Public Affairs & Government Relations

Ahead of the European elections, bad prospects for Berlin’s governing parties

FTI Consulting’s Martin Kothé takes a look at the political landscape in Germany and finds: It’s all flat

With the European elections just days away in Germany, the governing parties in Berlin, the Christian Democrats (CDU/CSU) and the Social Democrats (SPD) brace themselves for another major setback at the ballots on Sunday

Both parties stand to expect significant losses even in comparison to the last elections held on national level, the general elections of September 2017. Back then, both parties ended up at historical lows, with the CDU/CSU reaching barely 33 per cent, and the SPD a crushing 20.5 per cent. Today, pollsters predict something around 30 per cent for the Christian Democrats, and around 18 per cent for the Social Democrats, meaning the parties forming what is by now somewhat misleadingly called a grand coalition would not even reach a majority of their own anymore.

No game-changer in sight

What’s frustrating to campaigners on both sides is the fact that their respective polling results have pretty much remained flat for months, and no-one has found the magic potion to stir up some dynamics. The only consolation might be that the same trend applies to the smaller parties as well, with one exception only: The Greens who came in last at the 2017 general election, with barely 9 per cent, stand to reach about double that result on Sunday.

It’s hard to predict what effect the revelations surrounding the populist FPÖ party in Austria may have on their German counterpart, the populist AfD, but even without any impact, the AfD’s polling results have flattened out over the past months just below their 2017 results at around 12 per cent. The migration issue, traditionally the AfD’s main booster, has ceased to be perceived as a major issue of concern to most Germans.

Merkel likely to reshuffle her cabinet

But not all is lost for those in need of some suspense and surprise in German politics. Because after the results are published on Sunday, Angela Merkel will almost certainly have to reshuffle her cabinet. Katarina Barley, SPD’s European front runner and presently Minister of Justice in the fourth Merkel cabinet, will move to Brussels, and there’s speculation that on the CDU side, Peter Altmaier, presently Minister of Economic Affairs, may be appointed EU commissioner in due course. This might present a welcome opportunity to bring another CDU heavyweight back to the cabinet table: Friedrich Merz, representing the conservative CDU base, who went for party leadership and lost to new party leader Annegret Kramp-Karrenbauer, nicknamed AKK.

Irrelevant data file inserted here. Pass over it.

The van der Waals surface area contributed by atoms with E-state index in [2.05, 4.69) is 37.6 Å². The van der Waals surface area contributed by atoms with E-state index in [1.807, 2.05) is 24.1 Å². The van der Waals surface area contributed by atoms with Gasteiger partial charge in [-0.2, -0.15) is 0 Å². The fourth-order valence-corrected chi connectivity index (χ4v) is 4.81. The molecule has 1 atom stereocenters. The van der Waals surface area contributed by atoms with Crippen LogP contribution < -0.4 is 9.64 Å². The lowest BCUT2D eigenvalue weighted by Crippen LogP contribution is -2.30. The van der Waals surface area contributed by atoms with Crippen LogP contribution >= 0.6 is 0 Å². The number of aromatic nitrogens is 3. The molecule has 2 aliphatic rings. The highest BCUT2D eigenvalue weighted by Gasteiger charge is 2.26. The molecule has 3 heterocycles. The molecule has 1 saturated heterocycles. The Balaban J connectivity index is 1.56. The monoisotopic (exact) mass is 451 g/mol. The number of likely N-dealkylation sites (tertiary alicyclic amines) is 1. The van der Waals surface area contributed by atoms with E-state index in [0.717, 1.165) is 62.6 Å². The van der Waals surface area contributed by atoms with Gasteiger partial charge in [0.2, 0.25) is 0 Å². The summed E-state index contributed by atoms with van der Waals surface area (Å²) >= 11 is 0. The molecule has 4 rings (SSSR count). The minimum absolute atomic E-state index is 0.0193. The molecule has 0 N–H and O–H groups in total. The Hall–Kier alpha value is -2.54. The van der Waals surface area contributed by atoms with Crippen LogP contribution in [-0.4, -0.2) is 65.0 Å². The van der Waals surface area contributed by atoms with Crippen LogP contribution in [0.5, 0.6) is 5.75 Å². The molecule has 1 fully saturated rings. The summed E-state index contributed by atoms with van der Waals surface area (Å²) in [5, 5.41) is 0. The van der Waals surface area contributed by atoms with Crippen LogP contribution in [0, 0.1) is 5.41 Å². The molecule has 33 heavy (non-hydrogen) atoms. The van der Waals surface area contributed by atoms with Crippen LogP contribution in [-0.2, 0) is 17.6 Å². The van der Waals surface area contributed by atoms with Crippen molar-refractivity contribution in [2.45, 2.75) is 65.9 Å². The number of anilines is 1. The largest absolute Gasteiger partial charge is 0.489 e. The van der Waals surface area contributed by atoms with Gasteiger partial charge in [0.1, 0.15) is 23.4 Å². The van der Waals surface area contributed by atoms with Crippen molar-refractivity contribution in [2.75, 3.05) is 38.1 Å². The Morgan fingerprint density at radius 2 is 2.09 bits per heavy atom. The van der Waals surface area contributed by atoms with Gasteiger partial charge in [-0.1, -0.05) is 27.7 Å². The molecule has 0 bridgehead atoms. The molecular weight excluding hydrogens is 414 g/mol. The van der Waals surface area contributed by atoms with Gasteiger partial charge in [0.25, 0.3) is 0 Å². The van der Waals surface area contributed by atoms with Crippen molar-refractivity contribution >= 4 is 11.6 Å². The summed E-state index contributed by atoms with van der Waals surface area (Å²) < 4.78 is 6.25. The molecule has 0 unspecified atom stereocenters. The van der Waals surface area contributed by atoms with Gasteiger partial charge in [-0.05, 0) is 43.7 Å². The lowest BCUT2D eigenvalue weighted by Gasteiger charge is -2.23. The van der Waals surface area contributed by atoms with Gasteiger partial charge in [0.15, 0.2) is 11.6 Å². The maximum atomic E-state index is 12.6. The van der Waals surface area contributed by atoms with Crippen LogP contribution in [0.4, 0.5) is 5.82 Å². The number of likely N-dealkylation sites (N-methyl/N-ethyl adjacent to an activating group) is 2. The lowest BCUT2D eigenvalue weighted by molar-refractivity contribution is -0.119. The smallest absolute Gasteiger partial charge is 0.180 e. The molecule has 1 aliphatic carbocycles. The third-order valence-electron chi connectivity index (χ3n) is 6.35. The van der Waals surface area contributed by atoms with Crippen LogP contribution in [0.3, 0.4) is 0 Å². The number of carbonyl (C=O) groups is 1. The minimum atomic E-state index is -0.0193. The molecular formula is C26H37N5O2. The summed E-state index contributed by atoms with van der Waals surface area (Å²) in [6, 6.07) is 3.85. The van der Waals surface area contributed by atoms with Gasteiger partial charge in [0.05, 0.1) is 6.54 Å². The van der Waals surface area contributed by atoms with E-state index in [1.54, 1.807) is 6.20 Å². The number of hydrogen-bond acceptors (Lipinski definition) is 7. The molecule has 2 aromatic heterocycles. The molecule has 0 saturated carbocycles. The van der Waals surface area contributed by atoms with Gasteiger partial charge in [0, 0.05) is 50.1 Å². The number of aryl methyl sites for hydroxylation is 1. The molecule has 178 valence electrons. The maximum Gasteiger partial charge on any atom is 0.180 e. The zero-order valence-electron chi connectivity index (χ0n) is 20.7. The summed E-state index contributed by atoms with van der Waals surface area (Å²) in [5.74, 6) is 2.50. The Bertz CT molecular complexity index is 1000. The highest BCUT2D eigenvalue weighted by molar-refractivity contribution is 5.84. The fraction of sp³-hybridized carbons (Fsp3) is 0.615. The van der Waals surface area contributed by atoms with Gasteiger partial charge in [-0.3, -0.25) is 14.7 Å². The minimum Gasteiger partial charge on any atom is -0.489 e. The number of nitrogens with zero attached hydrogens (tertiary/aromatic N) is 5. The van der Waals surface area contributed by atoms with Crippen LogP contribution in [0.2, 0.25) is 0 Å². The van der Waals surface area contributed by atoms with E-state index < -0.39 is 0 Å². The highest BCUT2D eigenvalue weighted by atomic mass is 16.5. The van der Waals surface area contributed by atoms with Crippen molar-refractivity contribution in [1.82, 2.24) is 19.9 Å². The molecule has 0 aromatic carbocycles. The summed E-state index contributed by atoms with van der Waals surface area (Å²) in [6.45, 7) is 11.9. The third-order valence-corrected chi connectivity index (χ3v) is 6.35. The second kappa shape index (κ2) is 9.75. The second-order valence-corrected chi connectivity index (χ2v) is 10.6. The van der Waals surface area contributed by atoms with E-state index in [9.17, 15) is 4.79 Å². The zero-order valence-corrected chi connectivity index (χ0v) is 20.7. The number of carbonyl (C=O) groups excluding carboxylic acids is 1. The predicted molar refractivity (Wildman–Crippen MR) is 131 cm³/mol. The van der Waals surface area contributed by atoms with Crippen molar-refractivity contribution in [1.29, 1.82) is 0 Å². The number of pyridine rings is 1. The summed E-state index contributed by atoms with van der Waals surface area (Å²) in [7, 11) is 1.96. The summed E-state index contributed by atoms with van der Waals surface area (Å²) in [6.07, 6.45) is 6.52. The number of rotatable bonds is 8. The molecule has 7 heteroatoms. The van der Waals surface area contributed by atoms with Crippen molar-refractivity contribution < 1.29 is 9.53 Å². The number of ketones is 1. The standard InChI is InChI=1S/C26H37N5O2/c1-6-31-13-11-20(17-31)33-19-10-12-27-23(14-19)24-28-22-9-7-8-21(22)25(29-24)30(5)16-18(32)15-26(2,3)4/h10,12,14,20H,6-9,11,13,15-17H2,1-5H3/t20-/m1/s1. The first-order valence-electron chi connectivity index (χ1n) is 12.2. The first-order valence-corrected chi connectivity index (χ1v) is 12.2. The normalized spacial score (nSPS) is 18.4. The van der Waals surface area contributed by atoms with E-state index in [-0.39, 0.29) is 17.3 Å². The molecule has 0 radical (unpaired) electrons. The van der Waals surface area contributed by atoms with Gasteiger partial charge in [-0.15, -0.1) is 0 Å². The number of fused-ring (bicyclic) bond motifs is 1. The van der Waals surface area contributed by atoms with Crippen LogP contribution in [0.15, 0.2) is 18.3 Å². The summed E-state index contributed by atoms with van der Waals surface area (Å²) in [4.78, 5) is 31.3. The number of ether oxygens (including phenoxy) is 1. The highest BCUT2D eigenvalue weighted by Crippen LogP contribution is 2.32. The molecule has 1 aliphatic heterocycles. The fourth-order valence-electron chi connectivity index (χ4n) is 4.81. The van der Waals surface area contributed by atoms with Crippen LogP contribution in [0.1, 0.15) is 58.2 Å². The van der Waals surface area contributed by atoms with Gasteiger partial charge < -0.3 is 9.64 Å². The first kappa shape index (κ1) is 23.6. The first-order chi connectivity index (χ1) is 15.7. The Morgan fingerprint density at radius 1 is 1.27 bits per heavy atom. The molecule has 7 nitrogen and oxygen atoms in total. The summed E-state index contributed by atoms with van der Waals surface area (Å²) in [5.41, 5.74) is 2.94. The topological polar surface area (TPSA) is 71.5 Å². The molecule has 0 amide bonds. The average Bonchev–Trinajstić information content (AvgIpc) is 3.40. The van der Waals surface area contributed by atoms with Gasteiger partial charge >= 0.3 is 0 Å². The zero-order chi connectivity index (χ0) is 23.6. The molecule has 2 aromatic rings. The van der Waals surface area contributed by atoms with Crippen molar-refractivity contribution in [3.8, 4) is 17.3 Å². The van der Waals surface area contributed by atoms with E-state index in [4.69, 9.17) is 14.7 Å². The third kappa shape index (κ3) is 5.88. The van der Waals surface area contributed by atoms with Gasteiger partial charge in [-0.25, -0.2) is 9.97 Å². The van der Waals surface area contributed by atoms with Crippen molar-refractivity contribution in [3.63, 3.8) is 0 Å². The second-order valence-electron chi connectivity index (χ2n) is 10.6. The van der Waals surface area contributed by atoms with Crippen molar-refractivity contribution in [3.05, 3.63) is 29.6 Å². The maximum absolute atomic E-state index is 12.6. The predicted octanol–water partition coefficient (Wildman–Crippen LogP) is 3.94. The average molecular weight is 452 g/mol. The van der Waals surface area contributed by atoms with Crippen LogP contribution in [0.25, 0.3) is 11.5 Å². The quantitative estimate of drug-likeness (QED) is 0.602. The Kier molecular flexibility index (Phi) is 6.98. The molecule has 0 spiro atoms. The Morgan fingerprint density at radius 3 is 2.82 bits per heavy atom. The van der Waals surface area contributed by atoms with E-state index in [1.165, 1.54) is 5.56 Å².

If CDU/CSU and SPD were to do as poorly as predicted on Sunday, all eyes of course will turn to their respective party leaders, and the blame game will start. SPD party leader Andrea Nahles will feel the heat from the party brass, but she is used to that by now, and no likely successor has come to light so far. For the CDU, these are going to be the first elections on national level under the helm of new leader AKK, and she will be held responsible for the results.

Make, rather than break, for the grand coalition

Paradoxically, a poor performance by the two governing parties will in fact bind them even more together in government, because no-one will be able to act from a position of strength, and the grand coalition, unpopular as it is even among its protagonists, will likely stumble on until the regular end of the term in 2021.

Merkel untouched by party quarrelling

There is only one leading politician in Germany who remains unscathed by all this, and that is Chancellor Angela Merkel herself: She has stayed well outside the campaign since giving up the CDU party leadership in December, obviously relieved that party duties are no longer part of her job. Instead, she has focussed on running the country in her own solid, reliable and unspectacular way. Survey after survey shows that at least two-thirds of Germans of all party affiliations continue to see in her their Chancellor of choice, and it’s hard to see her giving up any earlier than 2021: There’s the prospect of Germany taking up the EU presidency in the second half of 2020 for her to look forward to, plus she knows that all scenarios about bringing AKK to power earlier would involve a period of uncertainty, as the new chancellor would have to gain a majority in parliament before being appointed.

It’s hard to conceive that Merkel will allow for any such experiments: For a chancellor whose hallmark for 14 years has always been stability, why would she give in to disorder at the end?

Picture: European Parliament at

The views expressed herein are those of the author(s) and not necessarily the views of FTI Consulting LLP, its management, its subsidiaries, its affiliates, or its other professionals, members or employees.

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